Chui Found Not Guilty

Matthieu Ngdolo Chui, alleged to have been a leader of militias in the Democratic Republic of  Congo (DRC), was found not guilty of war crimes and crimes against humanity today by Trial Chamber II of the International Criminal Court.  This is the second verdict issued by the ICC.  Thomas Lubanga was convicted earlier this year and sentenced to 14 years for the war crimes of  recruiting and enlisting child soldiers in the DRC.  That case is in its reparations phase.

Chui was indicted and initially tried as a co-defendant with Germain Katanga, but the case was severed November 21, 2012.  Judges are considering motions to change the case and mode of liability for Katanga. The defense began presenting its case in November 2011.  The  prosecution  began presenting its case in November 2009.

There were many issues with the case as it proceeded, including a motion from the prosecution to declare its own witnesses hostile.  Defense witnesses testified, then sought asylum in The Netherlands.  Ultimately, the court decided the witnesses who testified that Chui was the leader of the Lendu militia during an attack on the Bogoro village in the Ituri district of the Eastern DRC were not credible and that the prosecution had not proved its case beyond a reasonable doubt.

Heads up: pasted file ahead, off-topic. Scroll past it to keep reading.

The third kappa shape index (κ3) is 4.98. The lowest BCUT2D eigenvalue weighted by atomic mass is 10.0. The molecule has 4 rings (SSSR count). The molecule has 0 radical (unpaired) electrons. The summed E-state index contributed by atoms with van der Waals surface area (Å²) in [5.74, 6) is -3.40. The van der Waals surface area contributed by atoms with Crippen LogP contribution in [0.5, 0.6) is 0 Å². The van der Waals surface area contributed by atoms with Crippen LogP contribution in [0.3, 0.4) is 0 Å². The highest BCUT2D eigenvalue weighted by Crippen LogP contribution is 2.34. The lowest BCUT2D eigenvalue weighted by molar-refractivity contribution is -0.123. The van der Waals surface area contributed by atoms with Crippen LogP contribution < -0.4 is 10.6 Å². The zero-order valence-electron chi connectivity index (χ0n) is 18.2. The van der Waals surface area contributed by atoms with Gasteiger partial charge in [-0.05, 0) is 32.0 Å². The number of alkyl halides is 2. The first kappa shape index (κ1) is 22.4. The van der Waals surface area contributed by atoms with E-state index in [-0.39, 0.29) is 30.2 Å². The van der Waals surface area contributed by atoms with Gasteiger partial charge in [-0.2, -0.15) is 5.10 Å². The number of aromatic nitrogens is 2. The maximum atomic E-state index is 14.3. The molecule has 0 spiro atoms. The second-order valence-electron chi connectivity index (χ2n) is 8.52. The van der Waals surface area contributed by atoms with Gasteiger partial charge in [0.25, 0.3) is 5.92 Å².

The Coalition for the ICC issued the following statement:

Today’s decision will undoubtedly be a disappointment to the all-too-many victims of the most terrible crimes in a part of the world that has reported, decade after decade, millions of lost lives and where the ICC has tried its best to prosecute war crimes and crimes against humanity in an ongoing conflict zone, nevertheless, the rule of law must be respected if peace and stability are our ultimate goals. The Coalition urges the ICC to explain today’s decision to victims and affected communities, as well as the reasons behind the delayed verdict against Germain Katanga. said William R. Pace, convenor of the Coalition for the International Criminal Court.

Either side can appeal the decision, a trait of Civil Code systems used in much of Europe, under Common Law, used in the U.K., the U.S. and other former British Colonies, an acquittal cannot be appealed.

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